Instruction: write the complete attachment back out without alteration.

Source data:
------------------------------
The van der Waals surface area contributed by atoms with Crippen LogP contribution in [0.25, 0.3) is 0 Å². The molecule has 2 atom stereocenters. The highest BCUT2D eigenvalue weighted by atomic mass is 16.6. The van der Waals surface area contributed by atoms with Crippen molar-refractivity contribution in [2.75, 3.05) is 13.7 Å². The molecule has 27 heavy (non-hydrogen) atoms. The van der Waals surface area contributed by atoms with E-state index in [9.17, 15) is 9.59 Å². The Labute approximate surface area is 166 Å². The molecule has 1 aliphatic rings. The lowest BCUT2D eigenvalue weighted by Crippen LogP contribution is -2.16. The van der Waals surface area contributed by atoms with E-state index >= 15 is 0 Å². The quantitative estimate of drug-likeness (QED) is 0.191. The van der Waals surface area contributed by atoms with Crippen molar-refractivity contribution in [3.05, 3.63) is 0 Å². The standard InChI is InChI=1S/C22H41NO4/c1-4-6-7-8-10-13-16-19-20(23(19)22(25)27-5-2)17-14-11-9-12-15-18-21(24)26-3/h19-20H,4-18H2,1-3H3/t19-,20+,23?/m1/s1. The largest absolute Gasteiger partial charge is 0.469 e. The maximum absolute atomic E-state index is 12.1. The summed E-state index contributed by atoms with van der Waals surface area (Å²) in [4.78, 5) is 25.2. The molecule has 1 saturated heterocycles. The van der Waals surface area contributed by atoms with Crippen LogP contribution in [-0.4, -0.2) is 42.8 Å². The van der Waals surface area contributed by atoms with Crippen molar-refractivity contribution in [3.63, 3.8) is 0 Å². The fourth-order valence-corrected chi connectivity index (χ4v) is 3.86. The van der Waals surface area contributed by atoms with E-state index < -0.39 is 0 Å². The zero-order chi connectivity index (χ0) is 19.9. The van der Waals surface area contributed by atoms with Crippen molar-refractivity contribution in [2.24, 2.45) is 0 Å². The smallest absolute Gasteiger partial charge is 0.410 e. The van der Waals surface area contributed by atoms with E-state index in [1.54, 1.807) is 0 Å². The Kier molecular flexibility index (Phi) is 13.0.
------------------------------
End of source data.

The van der Waals surface area contributed by atoms with Crippen LogP contribution in [0.25, 0.3) is 0 Å². The molecule has 2 atom stereocenters. The highest BCUT2D eigenvalue weighted by atomic mass is 16.6. The van der Waals surface area contributed by atoms with Crippen molar-refractivity contribution in [2.75, 3.05) is 13.7 Å². The molecule has 27 heavy (non-hydrogen) atoms. The van der Waals surface area contributed by atoms with E-state index in [9.17, 15) is 9.59 Å². The Labute approximate surface area is 166 Å². The molecule has 1 aliphatic rings. The lowest BCUT2D eigenvalue weighted by Crippen LogP contribution is -2.16. The van der Waals surface area contributed by atoms with E-state index >= 15 is 0 Å². The quantitative estimate of drug-likeness (QED) is 0.191. The van der Waals surface area contributed by atoms with Crippen molar-refractivity contribution in [3.05, 3.63) is 0 Å². The standard InChI is InChI=1S/C22H41NO4/c1-4-6-7-8-10-13-16-19-20(23(19)22(25)27-5-2)17-14-11-9-12-15-18-21(24)26-3/h19-20H,4-18H2,1-3H3/t19-,20+,23?/m1/s1. The largest absolute Gasteiger partial charge is 0.469 e. The maximum absolute atomic E-state index is 12.1. The summed E-state index contributed by atoms with van der Waals surface area (Å²) in [4.78, 5) is 25.2. The molecule has 1 saturated heterocycles. The van der Waals surface area contributed by atoms with Crippen LogP contribution in [-0.4, -0.2) is 42.8 Å². The van der Waals surface area contributed by atoms with Crippen molar-refractivity contribution in [3.63, 3.8) is 0 Å². The fourth-order valence-corrected chi connectivity index (χ4v) is 3.86. The van der Waals surface area contributed by atoms with E-state index < -0.39 is 0 Å². The zero-order chi connectivity index (χ0) is 19.9. The van der Waals surface area contributed by atoms with Crippen molar-refractivity contribution in [2.24, 2.45) is 0 Å². The smallest absolute Gasteiger partial charge is 0.410 e. The van der Waals surface area contributed by atoms with E-state index in [1.54, 1.807) is 0 Å². The Kier molecular flexibility index (Phi) is 13.0.